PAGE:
What did you assume?
By Felicia Kane
July 19, 2017 8:20pm CST
One of my recent posts, "Are you sure you are a teacher?" or something like that as the title, made me remember this little riddle. A father and son were out on a drive. They get into an accident and the father dies and the son is in critical condition and rushed to the hospital. He is rushed into surgery and the surgeon goes, "I cannot operate on this boy, he is my son" who is the surgeon? I won't answer in case you wanted to guess the riddle but this riddle was created as a research for gender biases. In my post about the teacher so many people were calling the professor a "him" I mostly used the title professor instead of teacher but majority kept saying "him" even though I am pretty sure I put "she" and "her" pronouns. We have a long way to go to accept gender identity. I still have a couple of friends who cannot adapt to different pronouns of their trans friends. I used to be like that until I was around 12 when I realized that people are not always what they seem. I started learning about trans-genders and non-binary people. This was just before the internet was going crazy about it. of course there were marches and such for trans rights, but they were not heard very well. This was only 10 years ago. But it was from that point on, I always addressed people as "they" or "them" unless i heard their gender before. If someone is called Mom, I will say her, if someone says "that girl" then i will say She. but if I only hear of "That police officer" "the professor" "That server" I will just say "they" or "Them" That was one part of the post. The second part is, why do people assume certain professions with certain genders. If you say mechanic, what do you think of? A man. I say professor, people say, Him. A person works as a pastor, they think, a man. A nurse is a woman. A teacher is a woman. A baby sister is a woman. A housekeeper is a woman. This is a gender bias. You are assuming roles to certain genders. What is a mechanic is gender fluid but uses she/her pronouns? I have had many male teachers. I have see many male nurses. Professors are not just men, i had more female professors than I did male. And this was as an art school. the film industry is mostly men! But I had more female professors that were writers! I feel like it is so much easier saying they/them when it comes to unknown genders or people who are non-binary, trans, gender fluid, or really don't know what gender they really are and are in that confusion state. We live with pink is for girls and blue is for boys. dresses are for girls, action figures are for boys. We tell girls to be teachers and nurses and boys for the doctors and lawyers. One day that little boy will come out and realize they identify as a girl. One day that little girl will be a pastor and wear pants and play on the church's football team and can get along better with guys than she does girls. I know it is very snowflakey to say the "Did you assume my gender?" But it is a real thing. Names, careers, religion, race, all those other things do not identify genders. And even if someone is born as one gender, they could always identify as another one or none at all. It is so easy to understand.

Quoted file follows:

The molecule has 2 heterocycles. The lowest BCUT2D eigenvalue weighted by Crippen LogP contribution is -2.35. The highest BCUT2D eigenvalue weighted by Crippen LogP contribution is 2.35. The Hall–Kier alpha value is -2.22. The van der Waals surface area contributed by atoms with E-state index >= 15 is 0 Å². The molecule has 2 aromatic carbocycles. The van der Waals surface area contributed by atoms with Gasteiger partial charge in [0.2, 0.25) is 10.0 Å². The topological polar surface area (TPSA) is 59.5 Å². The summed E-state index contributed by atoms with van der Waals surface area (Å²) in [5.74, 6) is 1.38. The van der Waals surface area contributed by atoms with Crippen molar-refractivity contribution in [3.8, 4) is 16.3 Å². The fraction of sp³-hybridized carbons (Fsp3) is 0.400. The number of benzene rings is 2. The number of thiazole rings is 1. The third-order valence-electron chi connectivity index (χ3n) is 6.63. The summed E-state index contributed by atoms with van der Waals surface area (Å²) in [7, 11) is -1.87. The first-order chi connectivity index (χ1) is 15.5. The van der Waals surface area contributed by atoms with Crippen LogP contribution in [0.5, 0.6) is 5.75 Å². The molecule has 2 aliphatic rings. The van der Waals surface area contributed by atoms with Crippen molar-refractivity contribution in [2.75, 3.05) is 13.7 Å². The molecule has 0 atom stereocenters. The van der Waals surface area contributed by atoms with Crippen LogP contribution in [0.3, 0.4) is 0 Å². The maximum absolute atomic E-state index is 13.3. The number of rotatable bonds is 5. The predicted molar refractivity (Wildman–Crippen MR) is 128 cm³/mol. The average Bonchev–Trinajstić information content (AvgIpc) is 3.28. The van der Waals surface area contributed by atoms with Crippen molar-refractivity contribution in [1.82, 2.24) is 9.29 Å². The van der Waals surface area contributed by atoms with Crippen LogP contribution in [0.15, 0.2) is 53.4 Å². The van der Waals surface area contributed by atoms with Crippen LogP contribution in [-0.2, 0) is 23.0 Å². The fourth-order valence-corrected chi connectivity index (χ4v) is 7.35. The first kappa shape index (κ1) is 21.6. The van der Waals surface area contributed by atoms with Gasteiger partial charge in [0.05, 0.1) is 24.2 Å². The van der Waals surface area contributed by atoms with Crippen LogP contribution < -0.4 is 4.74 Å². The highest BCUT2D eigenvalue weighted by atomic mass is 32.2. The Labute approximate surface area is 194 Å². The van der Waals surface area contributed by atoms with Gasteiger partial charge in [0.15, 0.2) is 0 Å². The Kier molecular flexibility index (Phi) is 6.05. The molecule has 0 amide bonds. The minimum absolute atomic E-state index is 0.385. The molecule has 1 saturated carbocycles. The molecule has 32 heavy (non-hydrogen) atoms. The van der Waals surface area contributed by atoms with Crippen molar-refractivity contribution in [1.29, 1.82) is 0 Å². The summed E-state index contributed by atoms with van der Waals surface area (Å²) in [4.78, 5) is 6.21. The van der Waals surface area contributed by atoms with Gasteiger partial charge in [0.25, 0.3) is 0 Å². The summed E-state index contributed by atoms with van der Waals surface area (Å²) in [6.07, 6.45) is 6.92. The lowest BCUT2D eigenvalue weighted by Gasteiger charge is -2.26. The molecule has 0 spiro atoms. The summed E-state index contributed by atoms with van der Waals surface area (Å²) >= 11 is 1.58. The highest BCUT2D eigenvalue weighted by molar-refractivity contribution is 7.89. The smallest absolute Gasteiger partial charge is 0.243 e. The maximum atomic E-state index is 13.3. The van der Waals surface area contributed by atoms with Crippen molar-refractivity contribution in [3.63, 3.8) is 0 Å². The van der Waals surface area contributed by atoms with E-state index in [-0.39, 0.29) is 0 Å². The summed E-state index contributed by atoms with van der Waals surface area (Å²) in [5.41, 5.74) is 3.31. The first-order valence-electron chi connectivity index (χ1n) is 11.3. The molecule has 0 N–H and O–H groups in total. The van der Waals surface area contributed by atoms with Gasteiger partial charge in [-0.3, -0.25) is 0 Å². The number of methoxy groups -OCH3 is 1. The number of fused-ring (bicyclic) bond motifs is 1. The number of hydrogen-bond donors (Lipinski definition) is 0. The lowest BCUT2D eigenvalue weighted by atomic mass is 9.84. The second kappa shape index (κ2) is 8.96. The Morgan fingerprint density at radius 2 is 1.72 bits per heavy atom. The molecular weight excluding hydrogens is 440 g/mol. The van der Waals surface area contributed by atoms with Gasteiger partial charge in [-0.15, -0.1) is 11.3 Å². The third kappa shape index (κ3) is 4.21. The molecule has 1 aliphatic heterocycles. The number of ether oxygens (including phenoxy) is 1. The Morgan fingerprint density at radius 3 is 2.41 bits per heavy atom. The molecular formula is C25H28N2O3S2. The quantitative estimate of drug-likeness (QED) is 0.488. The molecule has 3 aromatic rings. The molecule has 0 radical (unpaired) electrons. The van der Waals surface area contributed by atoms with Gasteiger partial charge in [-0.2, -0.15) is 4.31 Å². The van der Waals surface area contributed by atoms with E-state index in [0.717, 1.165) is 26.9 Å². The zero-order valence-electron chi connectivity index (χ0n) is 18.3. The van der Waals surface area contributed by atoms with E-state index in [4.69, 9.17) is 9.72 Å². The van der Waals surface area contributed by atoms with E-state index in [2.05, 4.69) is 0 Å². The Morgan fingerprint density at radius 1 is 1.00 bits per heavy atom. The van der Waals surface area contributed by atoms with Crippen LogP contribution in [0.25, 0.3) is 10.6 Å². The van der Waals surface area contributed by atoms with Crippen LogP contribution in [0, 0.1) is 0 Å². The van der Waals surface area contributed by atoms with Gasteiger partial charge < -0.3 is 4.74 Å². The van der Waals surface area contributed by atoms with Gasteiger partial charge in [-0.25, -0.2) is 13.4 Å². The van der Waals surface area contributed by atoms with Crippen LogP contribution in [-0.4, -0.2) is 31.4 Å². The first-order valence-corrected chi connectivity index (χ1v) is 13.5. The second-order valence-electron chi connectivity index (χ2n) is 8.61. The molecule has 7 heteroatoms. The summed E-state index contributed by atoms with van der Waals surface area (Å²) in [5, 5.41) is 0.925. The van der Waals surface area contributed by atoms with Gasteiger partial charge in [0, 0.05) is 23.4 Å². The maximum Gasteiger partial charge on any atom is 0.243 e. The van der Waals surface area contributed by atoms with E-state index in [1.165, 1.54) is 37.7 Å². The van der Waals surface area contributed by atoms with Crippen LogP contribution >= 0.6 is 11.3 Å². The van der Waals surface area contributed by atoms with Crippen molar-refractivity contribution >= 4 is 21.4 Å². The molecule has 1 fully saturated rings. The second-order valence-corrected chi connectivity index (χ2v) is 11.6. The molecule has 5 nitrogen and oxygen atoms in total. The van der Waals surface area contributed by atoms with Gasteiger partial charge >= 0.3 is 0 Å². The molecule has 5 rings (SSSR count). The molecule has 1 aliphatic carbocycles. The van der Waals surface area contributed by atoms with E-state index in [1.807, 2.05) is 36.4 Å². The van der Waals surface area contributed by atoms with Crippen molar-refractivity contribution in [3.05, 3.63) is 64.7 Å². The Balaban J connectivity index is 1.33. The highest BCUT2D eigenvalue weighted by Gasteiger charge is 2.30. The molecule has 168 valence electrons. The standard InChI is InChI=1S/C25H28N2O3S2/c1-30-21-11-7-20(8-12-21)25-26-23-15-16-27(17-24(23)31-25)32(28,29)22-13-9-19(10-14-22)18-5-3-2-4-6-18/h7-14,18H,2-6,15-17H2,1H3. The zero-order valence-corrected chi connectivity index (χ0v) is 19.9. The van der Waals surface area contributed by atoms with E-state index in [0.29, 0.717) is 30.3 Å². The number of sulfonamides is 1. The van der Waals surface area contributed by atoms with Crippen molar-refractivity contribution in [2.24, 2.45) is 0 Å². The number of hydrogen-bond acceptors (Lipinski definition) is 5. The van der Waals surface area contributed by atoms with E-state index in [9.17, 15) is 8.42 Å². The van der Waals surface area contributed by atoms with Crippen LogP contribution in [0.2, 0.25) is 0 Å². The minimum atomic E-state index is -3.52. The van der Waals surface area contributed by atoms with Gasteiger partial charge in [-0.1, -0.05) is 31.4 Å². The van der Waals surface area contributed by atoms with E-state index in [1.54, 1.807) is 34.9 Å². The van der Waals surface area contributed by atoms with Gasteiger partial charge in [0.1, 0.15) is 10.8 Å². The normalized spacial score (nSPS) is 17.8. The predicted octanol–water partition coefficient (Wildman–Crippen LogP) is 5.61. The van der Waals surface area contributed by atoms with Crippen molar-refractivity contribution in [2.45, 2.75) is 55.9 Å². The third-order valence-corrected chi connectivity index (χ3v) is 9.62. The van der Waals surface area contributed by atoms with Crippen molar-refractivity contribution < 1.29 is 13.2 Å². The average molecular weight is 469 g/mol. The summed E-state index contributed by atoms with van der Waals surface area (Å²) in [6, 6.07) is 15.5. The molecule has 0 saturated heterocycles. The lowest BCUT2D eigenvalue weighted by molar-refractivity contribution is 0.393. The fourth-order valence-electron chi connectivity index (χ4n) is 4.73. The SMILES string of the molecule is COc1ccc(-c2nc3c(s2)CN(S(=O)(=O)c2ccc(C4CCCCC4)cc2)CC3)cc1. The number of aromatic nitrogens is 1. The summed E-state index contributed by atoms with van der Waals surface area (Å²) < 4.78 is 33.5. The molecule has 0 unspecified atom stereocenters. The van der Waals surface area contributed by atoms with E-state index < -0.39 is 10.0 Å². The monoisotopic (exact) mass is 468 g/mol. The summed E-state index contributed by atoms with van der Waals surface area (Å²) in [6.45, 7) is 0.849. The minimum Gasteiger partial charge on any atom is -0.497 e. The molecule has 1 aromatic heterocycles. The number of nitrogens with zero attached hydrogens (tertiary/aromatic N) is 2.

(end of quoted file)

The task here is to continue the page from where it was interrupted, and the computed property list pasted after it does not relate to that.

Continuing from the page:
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I heard that riddle before and you were right. I was assuming that the surgeon was male. Thankfully, in my native language, third person pronoun has no gender. But it can lead to misunderstanding when you can't be sure if who you're talking about is male or female.
In Italian we have no pronouns that include all genders, that's probably the same with other languages. The adjective and some nouns get declined based on gender, so it's way harder in our case. In English you can use "they", although you're referring to one person, that's something I've probably learned here, it sounds confusing but I accept that. So yeah, we tend to assume genders quite a lot, especially when it comes to animals, because there's no word in my language that has no gender: tiger is feminine, hedgehog is masculine and so on. But I've probably gone a little offtopic. I'd assume a gender to not look ignorant (and offensive), but I can be wrong. For example, there are tons of women with masculine features (tomboys so to speak). I see their name is neutral or feminine, then I get a little confused. I could say "they" to be neither right or wrong, but I'm afraid it could offend them. Actually, these women know how they look and don't take it personally if you refer to them as "they", but I'd still feel like I'm insulting them somehow. And yes, both or none are two other options. Humanity has lived with two genders only for a very long time (asexual and hermaphrodites were very rare anyway), so obviously it'll be hard for many to accept and deal with multiple genders.
Great piece! You might want to read the book by Jenny Nordberg, The Underground Girls of Kabul. It mainly explores the concept of gender itself. The book is mainly about Afghanistan but it makes you really think about gender biases and how societies define gender.